The causes of Meteors and Meteorites

When a comet enters our solar system, it typically heats up drastically as it passes the sun, causing large chunks of ice to break off the tail, and rocks to break off from the comet’s head. This loose debris can be contained within our solar system indefinitely, and eventually become the cause of meteors and meteorites.

When the remaining comet debris enters Earth’s atmosphere at great speeds, the resulting friction will often cause the rock to heat up intensely, essentially burning as it drops through the many layers of our planet’s atmosphere. As they burn, streaks of fire are left seemingly falling through the sky, and interpreted by many stargazers below as shooting stars. If the debris is completely burned before making contact with Earth’s surface, it is referred to as a meteor. Meteor showers, therefore, occur when Earth passes directly through a comet’s debris.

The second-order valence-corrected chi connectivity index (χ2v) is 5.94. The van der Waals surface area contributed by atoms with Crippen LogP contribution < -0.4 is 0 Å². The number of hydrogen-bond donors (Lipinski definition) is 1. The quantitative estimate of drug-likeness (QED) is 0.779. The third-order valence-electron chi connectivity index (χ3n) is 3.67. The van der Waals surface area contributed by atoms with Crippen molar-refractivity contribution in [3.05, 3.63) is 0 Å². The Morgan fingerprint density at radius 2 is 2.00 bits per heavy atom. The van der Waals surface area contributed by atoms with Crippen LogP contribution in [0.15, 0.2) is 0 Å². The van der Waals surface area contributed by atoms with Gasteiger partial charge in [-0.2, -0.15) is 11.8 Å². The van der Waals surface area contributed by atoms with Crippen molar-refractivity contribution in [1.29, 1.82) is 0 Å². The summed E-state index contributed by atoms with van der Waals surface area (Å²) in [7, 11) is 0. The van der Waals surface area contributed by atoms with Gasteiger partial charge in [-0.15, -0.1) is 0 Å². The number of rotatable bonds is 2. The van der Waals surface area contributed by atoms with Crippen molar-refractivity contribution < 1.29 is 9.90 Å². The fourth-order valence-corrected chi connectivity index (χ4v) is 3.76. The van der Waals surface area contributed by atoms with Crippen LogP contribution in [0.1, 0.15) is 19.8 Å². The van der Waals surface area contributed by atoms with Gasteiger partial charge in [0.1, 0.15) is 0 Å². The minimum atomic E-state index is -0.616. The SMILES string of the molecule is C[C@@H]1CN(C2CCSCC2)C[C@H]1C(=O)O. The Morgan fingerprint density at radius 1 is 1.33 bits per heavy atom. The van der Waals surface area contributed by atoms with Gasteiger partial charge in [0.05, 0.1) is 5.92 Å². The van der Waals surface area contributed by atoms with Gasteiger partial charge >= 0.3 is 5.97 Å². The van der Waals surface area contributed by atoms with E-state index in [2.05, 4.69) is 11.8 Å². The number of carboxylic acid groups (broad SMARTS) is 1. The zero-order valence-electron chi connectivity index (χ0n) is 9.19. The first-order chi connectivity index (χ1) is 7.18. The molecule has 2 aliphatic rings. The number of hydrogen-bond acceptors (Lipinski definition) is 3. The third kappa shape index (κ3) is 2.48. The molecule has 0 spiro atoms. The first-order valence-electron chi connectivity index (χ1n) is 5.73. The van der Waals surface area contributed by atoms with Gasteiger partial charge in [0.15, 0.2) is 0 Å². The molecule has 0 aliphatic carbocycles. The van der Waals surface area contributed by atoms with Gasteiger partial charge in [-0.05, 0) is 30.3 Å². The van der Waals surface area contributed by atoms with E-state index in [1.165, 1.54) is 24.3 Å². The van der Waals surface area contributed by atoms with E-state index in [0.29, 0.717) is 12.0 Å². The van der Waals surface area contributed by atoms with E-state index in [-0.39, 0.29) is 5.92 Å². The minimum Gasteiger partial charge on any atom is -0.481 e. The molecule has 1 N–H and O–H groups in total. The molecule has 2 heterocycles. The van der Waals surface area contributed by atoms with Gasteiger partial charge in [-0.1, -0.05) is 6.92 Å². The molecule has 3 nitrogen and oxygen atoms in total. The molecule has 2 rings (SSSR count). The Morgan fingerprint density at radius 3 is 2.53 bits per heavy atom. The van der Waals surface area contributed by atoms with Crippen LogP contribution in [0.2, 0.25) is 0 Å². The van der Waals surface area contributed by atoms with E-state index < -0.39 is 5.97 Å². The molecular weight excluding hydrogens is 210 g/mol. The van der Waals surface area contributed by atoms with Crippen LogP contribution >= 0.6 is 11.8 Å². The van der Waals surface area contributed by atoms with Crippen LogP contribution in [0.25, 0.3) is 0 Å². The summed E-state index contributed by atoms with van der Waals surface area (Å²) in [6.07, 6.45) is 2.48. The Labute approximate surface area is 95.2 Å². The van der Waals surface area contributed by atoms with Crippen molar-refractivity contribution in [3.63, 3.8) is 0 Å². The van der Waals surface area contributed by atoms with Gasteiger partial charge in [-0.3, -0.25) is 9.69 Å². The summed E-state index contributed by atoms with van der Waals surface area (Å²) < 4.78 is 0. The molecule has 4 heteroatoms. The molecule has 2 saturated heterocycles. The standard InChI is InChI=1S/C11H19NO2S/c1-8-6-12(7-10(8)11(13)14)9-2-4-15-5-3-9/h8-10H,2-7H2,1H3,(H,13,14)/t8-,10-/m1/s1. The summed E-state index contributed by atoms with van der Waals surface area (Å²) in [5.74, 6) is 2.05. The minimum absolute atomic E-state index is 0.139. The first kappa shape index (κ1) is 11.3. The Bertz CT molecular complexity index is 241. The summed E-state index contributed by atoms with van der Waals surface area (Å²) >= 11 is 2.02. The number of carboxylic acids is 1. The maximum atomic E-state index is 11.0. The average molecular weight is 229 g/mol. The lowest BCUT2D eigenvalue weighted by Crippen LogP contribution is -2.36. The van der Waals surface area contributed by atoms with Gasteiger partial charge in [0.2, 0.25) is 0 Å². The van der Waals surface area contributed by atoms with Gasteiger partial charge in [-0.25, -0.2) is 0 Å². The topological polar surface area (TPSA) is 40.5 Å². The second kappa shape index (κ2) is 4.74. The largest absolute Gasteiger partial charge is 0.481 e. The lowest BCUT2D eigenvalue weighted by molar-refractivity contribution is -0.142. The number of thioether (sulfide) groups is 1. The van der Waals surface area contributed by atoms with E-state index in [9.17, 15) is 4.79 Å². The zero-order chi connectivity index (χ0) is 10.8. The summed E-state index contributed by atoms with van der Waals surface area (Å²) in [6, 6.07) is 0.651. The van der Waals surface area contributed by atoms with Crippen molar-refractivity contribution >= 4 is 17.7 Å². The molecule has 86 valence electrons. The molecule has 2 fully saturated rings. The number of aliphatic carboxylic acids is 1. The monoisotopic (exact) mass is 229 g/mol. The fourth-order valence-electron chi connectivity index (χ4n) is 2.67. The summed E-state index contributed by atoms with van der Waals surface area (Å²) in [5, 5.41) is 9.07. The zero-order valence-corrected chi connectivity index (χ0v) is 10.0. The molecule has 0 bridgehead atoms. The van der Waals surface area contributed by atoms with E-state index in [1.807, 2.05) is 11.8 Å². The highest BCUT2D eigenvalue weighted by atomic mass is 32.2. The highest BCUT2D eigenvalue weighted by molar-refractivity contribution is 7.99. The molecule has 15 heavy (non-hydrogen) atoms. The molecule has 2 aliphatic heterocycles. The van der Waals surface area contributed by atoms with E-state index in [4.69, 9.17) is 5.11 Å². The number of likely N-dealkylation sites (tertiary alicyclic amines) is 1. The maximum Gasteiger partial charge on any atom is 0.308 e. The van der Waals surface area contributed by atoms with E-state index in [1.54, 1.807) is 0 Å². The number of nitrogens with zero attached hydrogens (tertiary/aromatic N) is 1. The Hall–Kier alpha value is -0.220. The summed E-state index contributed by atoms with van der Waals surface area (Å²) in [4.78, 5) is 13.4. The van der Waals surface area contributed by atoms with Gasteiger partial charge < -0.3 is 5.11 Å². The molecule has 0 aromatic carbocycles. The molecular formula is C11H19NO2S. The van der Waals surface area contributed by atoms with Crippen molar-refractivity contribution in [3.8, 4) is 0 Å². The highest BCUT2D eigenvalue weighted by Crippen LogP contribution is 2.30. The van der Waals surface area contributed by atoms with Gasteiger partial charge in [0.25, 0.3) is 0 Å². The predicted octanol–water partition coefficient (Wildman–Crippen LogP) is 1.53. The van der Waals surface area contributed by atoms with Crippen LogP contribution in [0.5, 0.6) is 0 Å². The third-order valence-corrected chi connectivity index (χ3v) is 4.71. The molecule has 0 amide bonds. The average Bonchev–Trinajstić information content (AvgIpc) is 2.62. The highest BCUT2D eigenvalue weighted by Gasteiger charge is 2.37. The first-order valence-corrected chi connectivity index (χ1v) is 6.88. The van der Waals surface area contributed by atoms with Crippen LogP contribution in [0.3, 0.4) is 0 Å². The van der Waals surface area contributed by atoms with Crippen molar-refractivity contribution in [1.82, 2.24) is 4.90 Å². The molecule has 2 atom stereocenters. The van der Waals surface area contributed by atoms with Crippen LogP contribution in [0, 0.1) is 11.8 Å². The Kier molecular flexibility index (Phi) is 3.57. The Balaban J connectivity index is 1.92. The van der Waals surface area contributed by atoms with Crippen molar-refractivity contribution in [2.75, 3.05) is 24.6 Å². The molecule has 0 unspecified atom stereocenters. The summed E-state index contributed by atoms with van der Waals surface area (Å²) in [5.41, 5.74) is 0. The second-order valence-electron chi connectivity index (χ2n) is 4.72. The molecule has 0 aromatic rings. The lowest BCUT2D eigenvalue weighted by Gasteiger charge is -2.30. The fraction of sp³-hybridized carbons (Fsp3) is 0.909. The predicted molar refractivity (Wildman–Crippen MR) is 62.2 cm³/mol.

Pieces of debris which are large enough and strong enough to survive the burning friction of our atmosphere and make impact with the Earth are called meteorites. When the meteorite hits Earth, the intense energy is transferred to heat, causing the meteorite to explode, evaporate, and leave behind a massive crater.

If the debris is totally burned before it hits the ground, it is a meteor. On the rare occasion that one is large enough to withstand the friction of the atmosphere and make impact with earth, it is called a meteorite. . When the meteorite hits Earth, all the energy from the motion of the meteorite is instantly turned into heat. This causes the meteorite to explode and evaporate causing a crater.